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Privacy and process why it is crucial to your business

Jon-Paul Hale describes a problem he has with one bank and offers some learnings from the experience.

Saturday, November 28th 2020, 5:55PM

It's been nice of ANZ to provide me with another example of privacy and process issues.

They don't seem to be learning from their mistakes and directives from the regulators.

I'm going to be interested in where this lands, as it's a doozy from both a client perspective and an operational perspective. As we enter into the new financial services regime for RFAs these are the issues we need to be considering.

While this is a lending and banking issue, it has relevance to all financial advisers.

What's the issue? Aside from process and privacy, in a word tax.

More specifically, tax residency.

A client of mine going through a new home build and accessing lending with ANZ has found themselves on the vicious end of ANZ dealing with AML and tax issues they would rather hide under the carpet and make go away than addressing their internal management issues.

How's this? My client was born in the USA.

Yes, I'm drawing a long bow on ANZ's conduct from ANZ's behaviour.

They have refused to acknowledge my request for information, and have been bloody unreasonable to the client.

Let me back up and explain this a bit for you:

The situation is; we have someone who while being born in the United States, was only there for six weeks before moving to the UK, where they grew up, and worked, until 2003. (I moved to Europe then back to US, for 2 years incl 1976 so 6&7 or 7&8, before UK where I did my growing up… I did live there. Not concerned about this, it was childhood and not as a tax payer. Left out for brevity and privacy protection.)

For all intents and purposes, this person has paid tax in the UK and never had US obligations.

In 2003 my client moved to New Zealand and in 2009 became a citizen, thinking that the lapsing passport and no contact with the US was enough to forget about it. (Updated)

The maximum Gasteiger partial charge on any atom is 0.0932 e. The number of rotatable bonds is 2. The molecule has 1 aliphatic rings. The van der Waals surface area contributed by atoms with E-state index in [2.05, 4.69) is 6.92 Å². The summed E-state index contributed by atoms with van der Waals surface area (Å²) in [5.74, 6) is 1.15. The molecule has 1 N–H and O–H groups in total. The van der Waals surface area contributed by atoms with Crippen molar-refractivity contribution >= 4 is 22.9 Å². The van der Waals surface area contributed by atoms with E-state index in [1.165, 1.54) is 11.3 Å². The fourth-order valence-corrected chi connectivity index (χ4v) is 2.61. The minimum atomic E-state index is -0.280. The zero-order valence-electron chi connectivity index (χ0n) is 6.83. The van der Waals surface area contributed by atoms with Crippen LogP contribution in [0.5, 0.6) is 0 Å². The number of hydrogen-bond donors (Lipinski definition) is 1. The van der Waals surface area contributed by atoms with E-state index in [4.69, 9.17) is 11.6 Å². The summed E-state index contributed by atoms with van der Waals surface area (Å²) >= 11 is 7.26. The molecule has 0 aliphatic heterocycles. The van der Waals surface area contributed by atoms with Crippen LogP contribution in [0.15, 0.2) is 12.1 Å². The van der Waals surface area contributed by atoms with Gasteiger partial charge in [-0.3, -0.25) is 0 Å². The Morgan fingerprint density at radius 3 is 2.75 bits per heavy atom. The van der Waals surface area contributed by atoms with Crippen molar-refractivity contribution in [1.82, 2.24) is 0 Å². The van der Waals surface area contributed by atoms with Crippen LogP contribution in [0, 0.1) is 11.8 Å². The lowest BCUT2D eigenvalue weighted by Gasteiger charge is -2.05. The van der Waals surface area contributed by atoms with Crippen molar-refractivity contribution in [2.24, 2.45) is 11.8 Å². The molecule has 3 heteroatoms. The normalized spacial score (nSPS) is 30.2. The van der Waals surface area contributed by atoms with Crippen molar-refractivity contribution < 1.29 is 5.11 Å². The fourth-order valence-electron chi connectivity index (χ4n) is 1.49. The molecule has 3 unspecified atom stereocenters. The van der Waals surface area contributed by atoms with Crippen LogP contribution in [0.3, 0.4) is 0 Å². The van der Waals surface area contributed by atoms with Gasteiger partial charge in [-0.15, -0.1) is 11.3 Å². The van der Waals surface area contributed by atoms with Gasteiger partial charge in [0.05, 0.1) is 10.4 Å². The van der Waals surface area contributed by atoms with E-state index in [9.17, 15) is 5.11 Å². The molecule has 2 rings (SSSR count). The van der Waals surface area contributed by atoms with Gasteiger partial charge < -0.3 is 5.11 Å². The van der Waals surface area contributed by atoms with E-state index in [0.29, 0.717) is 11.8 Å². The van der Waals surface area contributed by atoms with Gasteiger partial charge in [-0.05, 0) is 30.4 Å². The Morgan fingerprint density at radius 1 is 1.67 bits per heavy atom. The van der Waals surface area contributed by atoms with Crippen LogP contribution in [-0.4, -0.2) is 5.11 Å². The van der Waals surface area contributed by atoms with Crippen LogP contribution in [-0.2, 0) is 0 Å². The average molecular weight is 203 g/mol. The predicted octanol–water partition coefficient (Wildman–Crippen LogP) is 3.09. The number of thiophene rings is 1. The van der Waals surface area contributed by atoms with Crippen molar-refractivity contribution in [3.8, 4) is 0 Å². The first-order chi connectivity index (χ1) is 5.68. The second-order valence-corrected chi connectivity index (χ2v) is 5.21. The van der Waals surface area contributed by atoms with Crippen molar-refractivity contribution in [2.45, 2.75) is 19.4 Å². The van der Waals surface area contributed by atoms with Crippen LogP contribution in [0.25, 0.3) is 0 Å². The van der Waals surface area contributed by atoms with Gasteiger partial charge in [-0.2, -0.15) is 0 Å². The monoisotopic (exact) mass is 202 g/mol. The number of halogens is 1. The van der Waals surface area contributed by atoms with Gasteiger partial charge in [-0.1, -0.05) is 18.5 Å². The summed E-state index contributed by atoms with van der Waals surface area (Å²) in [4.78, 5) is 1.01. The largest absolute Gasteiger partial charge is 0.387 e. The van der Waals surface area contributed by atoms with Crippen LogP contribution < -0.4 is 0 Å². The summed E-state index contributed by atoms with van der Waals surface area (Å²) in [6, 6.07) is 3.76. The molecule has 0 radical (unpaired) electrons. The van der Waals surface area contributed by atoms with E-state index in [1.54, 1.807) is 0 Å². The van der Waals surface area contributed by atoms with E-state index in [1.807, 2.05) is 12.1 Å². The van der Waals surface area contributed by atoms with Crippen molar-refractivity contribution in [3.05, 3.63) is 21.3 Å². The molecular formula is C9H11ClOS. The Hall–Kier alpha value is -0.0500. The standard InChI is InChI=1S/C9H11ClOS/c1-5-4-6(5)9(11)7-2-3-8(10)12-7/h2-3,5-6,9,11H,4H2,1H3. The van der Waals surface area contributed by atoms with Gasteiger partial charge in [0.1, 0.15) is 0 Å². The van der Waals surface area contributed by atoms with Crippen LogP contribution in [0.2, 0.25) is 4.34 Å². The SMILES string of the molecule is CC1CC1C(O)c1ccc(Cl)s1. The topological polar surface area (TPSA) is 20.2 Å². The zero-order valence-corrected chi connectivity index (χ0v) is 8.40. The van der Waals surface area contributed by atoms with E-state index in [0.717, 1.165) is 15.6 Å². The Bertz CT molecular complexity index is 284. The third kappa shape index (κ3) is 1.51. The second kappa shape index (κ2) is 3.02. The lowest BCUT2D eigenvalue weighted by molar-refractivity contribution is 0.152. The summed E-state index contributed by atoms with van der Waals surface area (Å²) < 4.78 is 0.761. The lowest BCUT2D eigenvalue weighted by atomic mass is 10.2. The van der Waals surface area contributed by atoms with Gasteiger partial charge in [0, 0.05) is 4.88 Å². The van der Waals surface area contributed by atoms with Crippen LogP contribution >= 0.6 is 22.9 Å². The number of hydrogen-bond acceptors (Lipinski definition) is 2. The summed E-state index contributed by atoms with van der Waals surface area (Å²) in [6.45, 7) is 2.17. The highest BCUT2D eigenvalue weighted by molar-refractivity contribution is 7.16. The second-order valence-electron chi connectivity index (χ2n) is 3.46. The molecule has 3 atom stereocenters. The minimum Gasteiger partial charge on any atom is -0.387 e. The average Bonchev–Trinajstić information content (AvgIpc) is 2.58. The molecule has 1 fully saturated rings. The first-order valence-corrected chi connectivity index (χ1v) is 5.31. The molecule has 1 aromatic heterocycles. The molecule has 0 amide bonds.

In 2010 President Obama announced tax responsibilities for anyone who was a citizen, held a green card, or worked in the US and paid tax. This came into effect sometime between 2014 and 2017. My awareness is 2017, though checking further on the IRD website they have it from 2014, and it also includes insurance companies in the list of captured entities.

Now, my client, at this point had no idea of the tax issue that had just been created for them. I was only vaguely aware of it after discussing it with someone else earlier this year, as they were exploring moving to the US.

It's reasonable that the change announced in 2010 was entirely under the radar as my client was a Kiwi at this point. Thinking there's no responsibilities anywhere as they were a Kiwi at home. And home it has been for 17 years. Seventeen years this year, where the engagement with our culture has been better than many Kiwis, with extensive knowledge of Maori culture and language, with the honour of being whāngai by/to three Maori whanau.

So when my client approached a Kiwi bank to settle a Kiwi mortgage with a Kiwi client for a Kiwi house on a piece of Kiwi dirt, there was no idea of the international tax issues about to be unleashed. It's like a plot out of James Bond, without the guns and action. More like inaction on ANZ's part.

One of the forms asked to be completed is the tax residency status form.

It asks:


Tick one option that applies to you:

  • I am a tax resident in New Zealand only. Go to section 3.
  • I am a tax resident of one or more countries other than New Zealand. Complete the table below.

Given the view and understanding above, the answer was no.

ANZ didn't ask the country of birth, and nor do the application forms for the mortgage. The ID provided was a Kiwi Drivers licence, with no place of birth either.

So the loan was settled, and drawdown started for the build.

Somewhere between then and now ANZ figures out my client was born in the US. How? We think a visit to branch requested ID and their passport was used rather than a drivers licence.

Now, some will be thinking this person is hiding something?

No, I've known this client for many years, disclosure of place of birth and other information has been freely given to me for underwriting and needs analysis. Added to this, the horror of possibly getting this wrong has been taken far too personal for it to be some big show.

This translated into my client feeling like an outsider at home, the one place they have been able to finally call home and belong. The comment no longer a puzzle with the piece missing about living in New Zealand has been a common comment.

The raw emotion on this has been in line with this person's past behaviour as well, and it has been far more than any contrived story. I've been lied to by the best; this isn't one of them.

So we have a possible tax issue. Neat. Except ANZ starts with threats and aggressive actions towards my client. They are primarily freezing their account. A number of tears and pleading resulting in unfreezing it for a week, to pay the builder, but otherwise stopping the construction at a critical time.

Pretty harsh response to something that may be problematic for tax overseas; at the same time, the bank's due diligence on the lending should have a complete picture demonstrating no such issues.

For context, the tax issues start at incomes above $350,000. This client is nowhere near this. This is an admin issue that has no bearing on the bank's risk.